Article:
Human trafficking topic at Quinnipiac University’s law school

Human trafficking topic at Quinnipiac University’s law school



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NORTH HAVEN — About 50 law students, prosecutors, medical professionals, educators, foster care workers and law enforcement officials attended a training seminar on human trafficking Friday at Quinnipiac University’s School of Law.

“It really takes folks on a journey from understanding what human trafficking is, we talk about federal and state legislation, we talk about the numbers, the data, what makes kids vulnerable to trafficking,” said Tammy Sneed, director of DCF’s Human Anti-Trafficking Response Team. “...you have to take them on a journey to understand who these victims are.”

Human trafficking is defined by the federal government as the recruitment, harboring, transportation, provision or obtaining of a person for either a commercial sex act or labor/services through the use of force, fraud or coercion. According to Sneed, Connecticut sees about 200 human trafficking cases per year.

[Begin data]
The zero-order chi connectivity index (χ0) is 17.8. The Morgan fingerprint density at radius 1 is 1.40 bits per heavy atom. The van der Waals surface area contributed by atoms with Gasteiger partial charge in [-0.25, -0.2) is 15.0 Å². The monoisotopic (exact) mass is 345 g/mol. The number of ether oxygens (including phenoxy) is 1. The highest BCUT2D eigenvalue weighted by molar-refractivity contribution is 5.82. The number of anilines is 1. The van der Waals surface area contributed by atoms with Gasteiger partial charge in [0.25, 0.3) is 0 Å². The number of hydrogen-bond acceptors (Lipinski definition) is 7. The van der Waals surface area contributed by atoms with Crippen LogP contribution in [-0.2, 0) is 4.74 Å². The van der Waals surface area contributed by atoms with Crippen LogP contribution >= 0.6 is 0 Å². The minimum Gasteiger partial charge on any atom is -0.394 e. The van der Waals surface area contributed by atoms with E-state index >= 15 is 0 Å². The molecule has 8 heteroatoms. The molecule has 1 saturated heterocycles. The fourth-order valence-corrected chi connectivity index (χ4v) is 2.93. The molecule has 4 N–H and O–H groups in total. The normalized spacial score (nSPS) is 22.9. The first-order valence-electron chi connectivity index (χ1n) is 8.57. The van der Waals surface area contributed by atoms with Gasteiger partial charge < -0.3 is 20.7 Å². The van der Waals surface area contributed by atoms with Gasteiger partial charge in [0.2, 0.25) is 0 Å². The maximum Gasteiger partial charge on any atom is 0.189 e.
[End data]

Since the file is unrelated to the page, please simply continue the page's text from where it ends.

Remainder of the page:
“These are kids who are being lured in through a boyfriend scenario or a modeling agency and they’re not even aware that this is what’s going to happen to them next,” Sneed said.

Sneed worked alongside students and faculty involved with the Human Trafficking Prevention Project at the law school. It gives students the chance to train employees in the hospitality industry and other “frontline” industries in trafficking awareness skills. 

“Last year, DCF came to talk to us for Human Trafficking Awareness Week and there was a statistic that said over 60 percent of kids who are victims of human trafficking are living at home with their parents at the time of their victimization,” said Cynthia Lill, an executive board member of the Human Trafficking Prevention Project. “So that got me thinking ‘If they’re at home, their parents aren’t realizing this. If they’re at school, their teachers aren’t realizing this.’ ”

Lill said that it was at that point that she had a “vision” for the Human Trafficking Prevention Project, going out and teaching parents, educators and others how to prevent trafficking. 

According to Sheila Hayre, visiting associate professor of law, the Human Trafficking Prevention Project was completely student led.

“This has been such an exciting project to work on because of the incredible interest from young people,” Hayre said. “And unlike the older generation, I think they realize the ways in which the internet is used and is ever present in the lives of younger people and how that can make them very vulnerable to these types of exploitation.”

ebishop@record-journal.com
203-317-2444
Twitter: @everett_bishop


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